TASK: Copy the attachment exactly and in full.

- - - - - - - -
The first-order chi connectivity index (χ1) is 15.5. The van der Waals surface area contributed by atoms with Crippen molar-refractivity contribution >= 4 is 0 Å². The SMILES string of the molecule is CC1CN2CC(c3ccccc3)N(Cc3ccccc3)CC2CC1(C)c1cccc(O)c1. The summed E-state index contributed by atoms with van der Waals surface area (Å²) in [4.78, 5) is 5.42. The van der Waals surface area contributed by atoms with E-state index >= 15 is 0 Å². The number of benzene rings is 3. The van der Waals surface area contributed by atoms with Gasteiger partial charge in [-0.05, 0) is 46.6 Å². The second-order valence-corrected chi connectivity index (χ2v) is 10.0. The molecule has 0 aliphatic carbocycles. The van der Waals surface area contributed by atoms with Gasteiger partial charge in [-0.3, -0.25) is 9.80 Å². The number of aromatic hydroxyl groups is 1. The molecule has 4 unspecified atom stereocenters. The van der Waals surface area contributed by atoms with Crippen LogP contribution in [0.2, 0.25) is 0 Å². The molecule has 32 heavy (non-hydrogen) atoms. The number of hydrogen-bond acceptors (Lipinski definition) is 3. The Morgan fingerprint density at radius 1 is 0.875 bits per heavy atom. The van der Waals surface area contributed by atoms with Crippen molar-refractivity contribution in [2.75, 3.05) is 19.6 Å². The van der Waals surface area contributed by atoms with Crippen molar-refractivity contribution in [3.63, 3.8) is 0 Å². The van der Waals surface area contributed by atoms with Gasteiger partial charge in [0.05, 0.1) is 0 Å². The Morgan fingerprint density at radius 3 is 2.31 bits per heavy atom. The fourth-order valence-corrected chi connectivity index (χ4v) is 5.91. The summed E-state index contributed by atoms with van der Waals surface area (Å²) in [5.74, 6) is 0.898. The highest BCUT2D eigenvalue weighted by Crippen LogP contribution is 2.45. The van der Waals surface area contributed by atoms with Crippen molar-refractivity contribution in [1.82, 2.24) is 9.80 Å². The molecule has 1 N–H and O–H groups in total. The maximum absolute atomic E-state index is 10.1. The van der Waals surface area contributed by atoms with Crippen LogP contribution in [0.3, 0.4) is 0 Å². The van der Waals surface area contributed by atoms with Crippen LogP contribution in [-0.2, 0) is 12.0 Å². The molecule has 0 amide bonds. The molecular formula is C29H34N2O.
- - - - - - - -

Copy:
The first-order chi connectivity index (χ1) is 15.5. The van der Waals surface area contributed by atoms with Crippen molar-refractivity contribution >= 4 is 0 Å². The SMILES string of the molecule is CC1CN2CC(c3ccccc3)N(Cc3ccccc3)CC2CC1(C)c1cccc(O)c1. The summed E-state index contributed by atoms with van der Waals surface area (Å²) in [4.78, 5) is 5.42. The van der Waals surface area contributed by atoms with E-state index >= 15 is 0 Å². The number of benzene rings is 3. The van der Waals surface area contributed by atoms with Gasteiger partial charge in [-0.05, 0) is 46.6 Å². The second-order valence-corrected chi connectivity index (χ2v) is 10.0. The molecule has 0 aliphatic carbocycles. The van der Waals surface area contributed by atoms with Gasteiger partial charge in [-0.3, -0.25) is 9.80 Å². The number of aromatic hydroxyl groups is 1. The molecule has 4 unspecified atom stereocenters. The van der Waals surface area contributed by atoms with Crippen LogP contribution in [0.2, 0.25) is 0 Å². The molecule has 32 heavy (non-hydrogen) atoms. The number of hydrogen-bond acceptors (Lipinski definition) is 3. The Morgan fingerprint density at radius 1 is 0.875 bits per heavy atom. The van der Waals surface area contributed by atoms with Crippen molar-refractivity contribution in [2.75, 3.05) is 19.6 Å². The van der Waals surface area contributed by atoms with Crippen molar-refractivity contribution in [3.63, 3.8) is 0 Å². The van der Waals surface area contributed by atoms with Gasteiger partial charge in [0.05, 0.1) is 0 Å². The Morgan fingerprint density at radius 3 is 2.31 bits per heavy atom. The fourth-order valence-corrected chi connectivity index (χ4v) is 5.91. The summed E-state index contributed by atoms with van der Waals surface area (Å²) in [5.74, 6) is 0.898. The highest BCUT2D eigenvalue weighted by Crippen LogP contribution is 2.45. The van der Waals surface area contributed by atoms with Crippen molar-refractivity contribution in [1.82, 2.24) is 9.80 Å². The molecule has 1 N–H and O–H groups in total. The maximum absolute atomic E-state index is 10.1. The van der Waals surface area contributed by atoms with Crippen LogP contribution in [0.3, 0.4) is 0 Å². The van der Waals surface area contributed by atoms with Crippen LogP contribution in [-0.2, 0) is 12.0 Å². The molecule has 0 amide bonds. The molecular formula is C29H34N2O.